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here's phpinfo() of my server:

http://www.rimmer.sk/phpinfo.php

when I login to the server as root and do sudo apt-get update and then sudo apt-get upgrade, let it run completely, all finishes OK.

When I try to run it again, it says that all is updated.

Yet, my php version is still 5.2.6. Can anyone help me why? How do I run a (better?) update?

EDIT: I did a sudo /etc/init.d/apache2 restart after the upgrade, of course.

EDIT2:

What do I need to change in this file to be able to upgrade to squeeze?

#
#  /etc/apt/sources.list
#


#
# lenny
#
deb     http://ftp.us.debian.org/debian/     lenny main contrib non-free
deb-src http://ftp.us.debian.org/debian/     lenny main contrib non-free

#
#  Security updates
#
deb     http://security.debian.org/ lenny/updates  main contrib non-free
deb-src http://security.debian.org/ lenny/updates  main contrib non-free
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is this debian lenny? why do you need/want a newer version of php? do you need 5.3? are you just after something newer for the sake of it being newer? –  stew Mar 24 '11 at 3:13
    
yes, I don't really need it, I just want to keep the system up to date, if possible –  Richard Rodriguez Mar 24 '11 at 13:03
    
then I'd recommend sticking with what is in debian, as debian will be backporting security fixes to that version. if you switch to something outside of debian, you'll have to keep an eye out for security fixes yourself. alternatively, consider upgrading instead to the current version of stable: 6.0 aka squeeze, which would have 5.3. see: debian.org/releases/stable/i386/release-notes/… –  stew Mar 24 '11 at 13:09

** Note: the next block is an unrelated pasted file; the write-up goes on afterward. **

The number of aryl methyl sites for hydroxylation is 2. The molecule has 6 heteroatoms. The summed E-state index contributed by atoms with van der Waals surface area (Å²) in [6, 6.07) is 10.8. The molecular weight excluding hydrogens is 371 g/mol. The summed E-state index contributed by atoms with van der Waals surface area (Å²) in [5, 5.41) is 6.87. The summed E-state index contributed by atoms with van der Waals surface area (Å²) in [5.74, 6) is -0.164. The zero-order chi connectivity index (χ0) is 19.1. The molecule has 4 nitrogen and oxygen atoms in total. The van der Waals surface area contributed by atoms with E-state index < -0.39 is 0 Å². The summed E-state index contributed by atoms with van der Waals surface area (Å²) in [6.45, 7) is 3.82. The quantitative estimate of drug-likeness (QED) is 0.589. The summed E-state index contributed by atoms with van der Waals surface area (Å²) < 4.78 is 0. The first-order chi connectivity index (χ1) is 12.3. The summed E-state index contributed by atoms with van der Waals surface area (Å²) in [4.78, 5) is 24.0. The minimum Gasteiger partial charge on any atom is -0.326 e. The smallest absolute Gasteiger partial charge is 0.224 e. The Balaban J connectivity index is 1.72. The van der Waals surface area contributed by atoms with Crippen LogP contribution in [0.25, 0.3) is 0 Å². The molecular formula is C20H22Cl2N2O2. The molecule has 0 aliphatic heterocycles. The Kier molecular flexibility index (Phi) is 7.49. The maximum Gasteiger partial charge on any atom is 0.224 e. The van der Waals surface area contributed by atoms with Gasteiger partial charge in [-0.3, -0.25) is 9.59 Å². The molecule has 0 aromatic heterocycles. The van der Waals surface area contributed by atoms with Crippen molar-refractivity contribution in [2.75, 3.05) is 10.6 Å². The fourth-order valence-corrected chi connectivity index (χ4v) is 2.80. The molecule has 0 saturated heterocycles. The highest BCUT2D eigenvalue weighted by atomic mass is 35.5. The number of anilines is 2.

could you please help me by answering my edit2 ? thx –  Richard Rodriguez Mar 24 '11 at 19:37

2 Answers 2

up vote 2 down vote accepted

You can't update to a version higher than the ones available in configured repositories. Either add a repository with a higher version, or install it manually from a package or source.

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What are the pros and cons of adding a repository with a higher version? –  Richard Rodriguez Mar 24 '11 at 1:51
    
The pro is that you get the higher version. The con is that you may get higher versions of other packages which you may or may not want. –  Ignacio Vazquez-Abrams Mar 24 '11 at 1:52
    
No chance of any incompatibilities happening ? I mean with other 'parts of the system'. It's an online server with more than 100 websites running on it, I wouldn't like to risk breaking it. –  Richard Rodriguez Mar 24 '11 at 1:55
    
Of course there are chances of incompatibilities. PHP is not always backwards-compatible. –  Ignacio Vazquez-Abrams Mar 24 '11 at 2:27

I needed to upgrade debian completely to a newer version, then I 'received' the latest php version.

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